The blueprint gives school districts and leaders a chance to leverage change with the resources that are currently available in their communities under federal funding. Historically, the federal share of K-12 education funding has been less than 10% of the national spending on K-12 education. Even during the significant addition of economic recovery dollars, the federal share is projected to spike only to 11.5%.Given these limited resources, the President’s education reform agenda is focusing on investing where we know we can have the greatest impact on increasing educational results for children. Experience has proven that simply spreading this funding through formula allocations is not delivering the outcomes for children that they deserve, since the dollars are not targeted enough to where there is the greatest need. We agree that we must address funding inequities. Our proposal would maintain formula funding streams that are focused on the highest-need students and require competitive dollars to be further targeted to ensure they are going directly to our highest need communities. Furthermore, our proposal would ask states and districts to measure and report on resource disparities and develop a plan to ensure resource equity at every level of the system. In addition to the formula funds for core programs such as Title 1, the administration is pursuing initiatives like Race to the Top. This relatively small investment has already been a catalyst for change at the local and state level.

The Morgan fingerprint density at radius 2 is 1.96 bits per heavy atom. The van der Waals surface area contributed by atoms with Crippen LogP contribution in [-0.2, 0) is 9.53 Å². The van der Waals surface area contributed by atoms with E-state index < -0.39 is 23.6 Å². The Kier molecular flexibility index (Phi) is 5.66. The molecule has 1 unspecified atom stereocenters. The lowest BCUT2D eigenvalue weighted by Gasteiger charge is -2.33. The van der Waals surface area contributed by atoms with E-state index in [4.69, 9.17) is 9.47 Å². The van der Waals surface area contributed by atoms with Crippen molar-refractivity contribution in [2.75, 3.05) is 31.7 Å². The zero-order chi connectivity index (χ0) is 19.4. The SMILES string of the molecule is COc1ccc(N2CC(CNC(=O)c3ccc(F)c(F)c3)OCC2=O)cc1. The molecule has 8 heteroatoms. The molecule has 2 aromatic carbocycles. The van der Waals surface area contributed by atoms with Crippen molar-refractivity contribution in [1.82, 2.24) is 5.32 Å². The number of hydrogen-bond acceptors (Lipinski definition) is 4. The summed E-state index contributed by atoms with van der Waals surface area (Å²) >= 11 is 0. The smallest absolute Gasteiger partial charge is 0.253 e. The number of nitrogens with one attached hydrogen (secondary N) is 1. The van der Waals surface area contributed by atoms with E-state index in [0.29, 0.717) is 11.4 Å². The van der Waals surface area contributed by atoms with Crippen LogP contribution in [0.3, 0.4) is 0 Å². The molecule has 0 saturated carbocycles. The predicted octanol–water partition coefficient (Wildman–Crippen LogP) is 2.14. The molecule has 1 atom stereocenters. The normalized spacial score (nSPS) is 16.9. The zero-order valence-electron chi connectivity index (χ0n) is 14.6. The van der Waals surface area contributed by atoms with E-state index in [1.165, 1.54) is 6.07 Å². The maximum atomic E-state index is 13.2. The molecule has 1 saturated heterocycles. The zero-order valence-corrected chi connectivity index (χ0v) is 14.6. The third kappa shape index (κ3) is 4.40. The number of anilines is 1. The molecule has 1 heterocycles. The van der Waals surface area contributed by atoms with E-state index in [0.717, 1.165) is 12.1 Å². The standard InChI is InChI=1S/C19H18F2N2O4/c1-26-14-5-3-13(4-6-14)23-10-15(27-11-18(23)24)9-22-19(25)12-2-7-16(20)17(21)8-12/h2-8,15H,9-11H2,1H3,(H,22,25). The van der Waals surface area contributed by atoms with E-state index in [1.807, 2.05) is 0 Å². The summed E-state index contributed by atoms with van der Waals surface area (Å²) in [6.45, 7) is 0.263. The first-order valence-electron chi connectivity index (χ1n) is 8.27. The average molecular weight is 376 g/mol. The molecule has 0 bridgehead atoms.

Expanding high-quality public charter schools is but one component of these reforms to improve outcomes for low-income and minority students. In communities across the country, parents choose these autonomous non-selective public schools because they are delivering better results for children, and closing the achievement gap for poor and minority families. In addition to our program and funding reforms, we are also pursuing justice and equity through our reinvigorated Office of Civil Rights.
your pledge to partner on the national effort to reform the education of
It was faith leaders who led the
struggle for the integration of our schools.
It was faith leaders who
capitalized on that integration to push
forward to our continued discussion as we work together for all the children
Peter C. Groff
Since its founding in 1950, the National Council of the Churches of Christ in the USA has been the leading force for ecumenical cooperation among Christians in the United States. The NCC's member faith groups — from a wide spectrum of Protestant, Anglican, Orthodox, Evangelical, historic African American and Living Peace churches — include 45 million persons in more than 100,000 local congregations in communities across the nation.
NCC News contact: Philip E. Jenks, 212-870-2228 (office), 646-853-4212 (cell), email@example.com